Get Found on Social Media – Part 3 – SEO

In our previous post, Get Found on Social Media – Part 2, we continued our series on how you can make it easier for people to find your social media efforts. In this post, we take a look at how Search Engine Optimization (SEO) can help get you found on social media.

AttributionShare Alike
Some rights reserved by Naughty Architect

Search Engine Optimization

It shouldn’t be news to you that Google is most often the top way users find Websites. Your site will probably be no different. So you need to make sure that Google can find you and that when they do, they categorize you properly, and rank you highly.

The art and science of ensuring high placement on Google and other search engines is known as Search Engine Optimization (SEO). A related technique known as Search Engine Marketing (SEM) encompasses SEO and also adds online advertising on Google and other search engines. We talked about advanced Google usage to find your community in the post Advanced Google Searching for Social Media. Now let’s turn that idea — finding interesting people using keyword searches — around: How can you be found via keyword searches? That’s what SEO is all about.

The basic goal of SEO is to ensure that when people use search words that are relevant to what you do they find you on the first page of search results. This is generally done, at least in part, by selecting a set of keywords that are highly relevant to your site, and then optimize your site to feature these keywords. We led you through this exercise in the post Partner and Cross-Promote on Social Media.

There are lots of SEO consultants out there that will guarantee first page placement, and some are quite good, while others haven’t a clue, so it’s best to have a basic understanding of SEO before you consider using one.

All of them do some combination of the following SEO techniques. We only scratch the surface of a very deep subject here, but many of these techniques you can do yourself without high-priced consultants.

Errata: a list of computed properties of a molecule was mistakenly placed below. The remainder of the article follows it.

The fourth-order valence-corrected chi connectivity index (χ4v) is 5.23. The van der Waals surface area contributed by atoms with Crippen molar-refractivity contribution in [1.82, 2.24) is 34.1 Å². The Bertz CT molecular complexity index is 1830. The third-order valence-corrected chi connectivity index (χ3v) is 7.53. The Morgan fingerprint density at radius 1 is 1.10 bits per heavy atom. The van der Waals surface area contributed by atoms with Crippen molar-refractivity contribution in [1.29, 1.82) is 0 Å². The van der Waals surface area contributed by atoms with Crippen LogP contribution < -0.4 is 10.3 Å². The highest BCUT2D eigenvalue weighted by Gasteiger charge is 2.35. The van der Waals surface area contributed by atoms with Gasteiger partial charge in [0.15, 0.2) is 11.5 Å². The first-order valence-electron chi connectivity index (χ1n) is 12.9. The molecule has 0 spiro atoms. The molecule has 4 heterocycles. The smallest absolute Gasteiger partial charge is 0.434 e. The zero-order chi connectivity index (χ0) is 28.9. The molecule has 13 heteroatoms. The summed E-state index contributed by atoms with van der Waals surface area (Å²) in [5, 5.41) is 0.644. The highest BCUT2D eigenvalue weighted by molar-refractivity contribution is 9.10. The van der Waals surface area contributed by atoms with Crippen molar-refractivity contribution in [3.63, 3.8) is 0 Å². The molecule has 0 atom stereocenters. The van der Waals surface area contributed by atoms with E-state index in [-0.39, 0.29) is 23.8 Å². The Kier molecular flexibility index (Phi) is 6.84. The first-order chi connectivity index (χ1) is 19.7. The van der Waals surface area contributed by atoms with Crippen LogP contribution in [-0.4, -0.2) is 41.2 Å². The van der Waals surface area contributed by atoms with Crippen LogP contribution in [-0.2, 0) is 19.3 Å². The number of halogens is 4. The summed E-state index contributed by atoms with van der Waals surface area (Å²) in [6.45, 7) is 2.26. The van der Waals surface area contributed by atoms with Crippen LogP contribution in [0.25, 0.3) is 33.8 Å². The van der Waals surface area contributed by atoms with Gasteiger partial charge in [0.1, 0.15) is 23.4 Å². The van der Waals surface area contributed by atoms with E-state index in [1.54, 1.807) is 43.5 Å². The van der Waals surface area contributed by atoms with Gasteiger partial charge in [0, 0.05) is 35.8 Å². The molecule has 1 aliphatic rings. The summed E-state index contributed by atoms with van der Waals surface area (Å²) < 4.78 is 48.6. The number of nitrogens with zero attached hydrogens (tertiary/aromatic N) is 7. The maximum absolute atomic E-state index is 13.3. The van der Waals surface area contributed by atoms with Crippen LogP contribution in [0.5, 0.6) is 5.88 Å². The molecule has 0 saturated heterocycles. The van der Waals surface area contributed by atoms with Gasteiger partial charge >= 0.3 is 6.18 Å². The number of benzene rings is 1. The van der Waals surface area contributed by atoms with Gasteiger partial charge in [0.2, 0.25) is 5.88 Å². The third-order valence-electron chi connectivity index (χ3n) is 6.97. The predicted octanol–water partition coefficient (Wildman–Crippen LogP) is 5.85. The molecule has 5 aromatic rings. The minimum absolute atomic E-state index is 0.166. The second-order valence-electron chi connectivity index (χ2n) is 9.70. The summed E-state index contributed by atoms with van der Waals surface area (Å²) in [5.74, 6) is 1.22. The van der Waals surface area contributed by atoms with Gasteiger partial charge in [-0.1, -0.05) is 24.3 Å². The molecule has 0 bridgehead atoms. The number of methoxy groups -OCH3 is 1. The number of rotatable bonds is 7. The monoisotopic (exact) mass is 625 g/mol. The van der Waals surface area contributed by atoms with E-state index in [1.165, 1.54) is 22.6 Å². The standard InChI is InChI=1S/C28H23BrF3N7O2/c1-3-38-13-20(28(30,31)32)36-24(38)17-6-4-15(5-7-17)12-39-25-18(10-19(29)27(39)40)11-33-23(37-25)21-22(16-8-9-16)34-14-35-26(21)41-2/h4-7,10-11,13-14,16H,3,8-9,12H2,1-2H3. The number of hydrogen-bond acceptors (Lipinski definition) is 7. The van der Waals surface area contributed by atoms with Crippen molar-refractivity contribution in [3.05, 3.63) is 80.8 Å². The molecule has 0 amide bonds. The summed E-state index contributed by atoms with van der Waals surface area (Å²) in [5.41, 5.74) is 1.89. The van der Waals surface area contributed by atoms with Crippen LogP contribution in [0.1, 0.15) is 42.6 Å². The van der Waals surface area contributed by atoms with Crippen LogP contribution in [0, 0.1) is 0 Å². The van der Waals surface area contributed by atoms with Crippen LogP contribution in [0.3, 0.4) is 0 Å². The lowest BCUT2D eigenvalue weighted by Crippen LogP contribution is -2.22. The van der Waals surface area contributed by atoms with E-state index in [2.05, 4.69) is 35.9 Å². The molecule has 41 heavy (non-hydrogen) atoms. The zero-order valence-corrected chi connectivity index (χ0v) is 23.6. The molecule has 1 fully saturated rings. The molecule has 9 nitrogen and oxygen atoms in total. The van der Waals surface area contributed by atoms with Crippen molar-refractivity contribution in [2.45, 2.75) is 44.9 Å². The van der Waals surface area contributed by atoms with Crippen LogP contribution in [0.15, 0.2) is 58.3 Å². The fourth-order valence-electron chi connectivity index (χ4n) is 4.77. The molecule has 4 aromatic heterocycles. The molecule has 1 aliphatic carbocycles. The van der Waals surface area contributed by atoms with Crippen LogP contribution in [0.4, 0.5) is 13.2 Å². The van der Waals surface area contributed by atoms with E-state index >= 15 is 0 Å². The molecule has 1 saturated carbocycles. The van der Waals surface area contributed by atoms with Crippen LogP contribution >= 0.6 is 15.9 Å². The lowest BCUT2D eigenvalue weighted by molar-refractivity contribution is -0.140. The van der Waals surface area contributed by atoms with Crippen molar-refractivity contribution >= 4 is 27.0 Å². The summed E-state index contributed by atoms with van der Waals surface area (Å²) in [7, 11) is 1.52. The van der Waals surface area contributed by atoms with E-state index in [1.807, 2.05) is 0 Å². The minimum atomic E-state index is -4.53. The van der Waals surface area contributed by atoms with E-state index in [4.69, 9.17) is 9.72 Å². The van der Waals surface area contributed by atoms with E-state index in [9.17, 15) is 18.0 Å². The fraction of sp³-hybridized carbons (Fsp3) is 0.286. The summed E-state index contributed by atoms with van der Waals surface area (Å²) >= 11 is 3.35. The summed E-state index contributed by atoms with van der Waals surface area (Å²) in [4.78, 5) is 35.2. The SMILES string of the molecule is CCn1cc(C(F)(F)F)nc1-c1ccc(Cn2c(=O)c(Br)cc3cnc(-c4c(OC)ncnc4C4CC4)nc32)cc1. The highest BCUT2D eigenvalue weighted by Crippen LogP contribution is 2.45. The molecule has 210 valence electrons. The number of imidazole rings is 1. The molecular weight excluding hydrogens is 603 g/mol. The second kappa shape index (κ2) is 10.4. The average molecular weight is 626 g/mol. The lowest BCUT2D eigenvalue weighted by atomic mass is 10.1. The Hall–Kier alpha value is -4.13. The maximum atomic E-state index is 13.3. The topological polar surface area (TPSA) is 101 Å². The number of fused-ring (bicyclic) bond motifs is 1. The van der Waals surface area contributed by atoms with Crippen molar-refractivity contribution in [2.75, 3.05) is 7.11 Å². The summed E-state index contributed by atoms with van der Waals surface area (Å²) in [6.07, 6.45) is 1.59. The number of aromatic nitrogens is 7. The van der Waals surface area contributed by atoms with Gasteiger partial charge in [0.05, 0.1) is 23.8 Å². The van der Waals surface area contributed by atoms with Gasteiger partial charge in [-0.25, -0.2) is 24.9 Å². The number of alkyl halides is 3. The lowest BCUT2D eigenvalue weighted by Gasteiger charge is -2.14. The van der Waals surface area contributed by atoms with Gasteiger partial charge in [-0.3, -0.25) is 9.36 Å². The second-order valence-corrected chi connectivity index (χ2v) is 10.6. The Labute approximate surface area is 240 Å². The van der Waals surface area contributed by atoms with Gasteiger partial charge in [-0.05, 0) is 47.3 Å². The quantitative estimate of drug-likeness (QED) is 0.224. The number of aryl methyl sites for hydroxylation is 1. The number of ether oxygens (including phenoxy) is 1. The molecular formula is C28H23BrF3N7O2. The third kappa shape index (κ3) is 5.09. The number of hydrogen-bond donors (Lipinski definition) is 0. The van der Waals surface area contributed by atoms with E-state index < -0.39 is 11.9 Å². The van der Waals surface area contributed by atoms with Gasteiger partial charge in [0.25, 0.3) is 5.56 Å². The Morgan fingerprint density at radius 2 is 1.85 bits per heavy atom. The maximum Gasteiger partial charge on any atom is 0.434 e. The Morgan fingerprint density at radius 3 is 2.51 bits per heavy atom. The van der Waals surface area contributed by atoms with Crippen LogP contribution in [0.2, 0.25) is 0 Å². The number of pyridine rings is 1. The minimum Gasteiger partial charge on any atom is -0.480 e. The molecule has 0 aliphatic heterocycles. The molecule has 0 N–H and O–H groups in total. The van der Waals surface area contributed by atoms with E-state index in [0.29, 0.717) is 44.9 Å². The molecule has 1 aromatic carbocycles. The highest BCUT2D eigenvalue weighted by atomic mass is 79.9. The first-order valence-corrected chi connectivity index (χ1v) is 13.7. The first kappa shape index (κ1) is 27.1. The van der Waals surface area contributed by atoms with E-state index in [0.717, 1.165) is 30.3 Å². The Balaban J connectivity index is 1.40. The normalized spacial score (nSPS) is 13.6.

We’re indebted to a very fine post on ClickZ by P.J. Fusco[1] for much of the structure and material in this list. It’s one of the most concise and comprehensive lists of SEO techniques we’ve read.

  • Optimize Title Tags
    The title of a page is the part that shows at the very top of your browser window. It’s the part that is above the toolbar. It must describe the purpose of the page and it should also identify your site.The title tag of every page should begin with a uniquely optimal keyword phrase and end with consistent branding, such as the name of your business, or the name of the site.The words at the beginning of the title tag have more prominence and weight than the words at the end. The target length for title tags should be 65 characters (with spaces). The major engines recognize and index title tags beyond 120 characters, but only 65 characters are visible in the search results.
  • Ensure Each Page Has a Theme
    Just as you were taught in school that every paragraph needs a topic sentence, so each Webpage needs a topic, or a theme. This helps the search engine categorize your page correctly. If you’re tempted to dump all sorts of marginally-related information onto your yard-long pages, the search engines aren’t going to like you.
  • Optimize Heading Tags
    Second to the title tag, the <h1> is the most prominent location to accentuate your keywords. If you’re not familiar with the HTML <h1>, or heading, tag, it’s generally the first and largest heading on the page. It often is the title of a post or a section of a Website.There should be only one <h1> heading tag on a page, and like the title tag, it should begin with the optimal keyword phrase. Additional <h2> and <h3> tags, which denote secondary and tertiary heading tags, should help complement the targeted theme of each page. Unlike <h1> tags, there can be more than one <h2> or <h3> tags per page.
  • Optimize Body Copy
    The text of each page should contain introductory copy or a summary of the page text. Body copy should consist of at least three sentences with a minimum of 150 words. You should try to mention your target keywords as many times as you can in your body copy, without becoming annoying or unreadable. The general rule is to try for four mentions of a keyword per page. Of course if you have a set of 10 keywords, the result could be gibberish, so here’s where the art comes in.
  • Create a Meta Description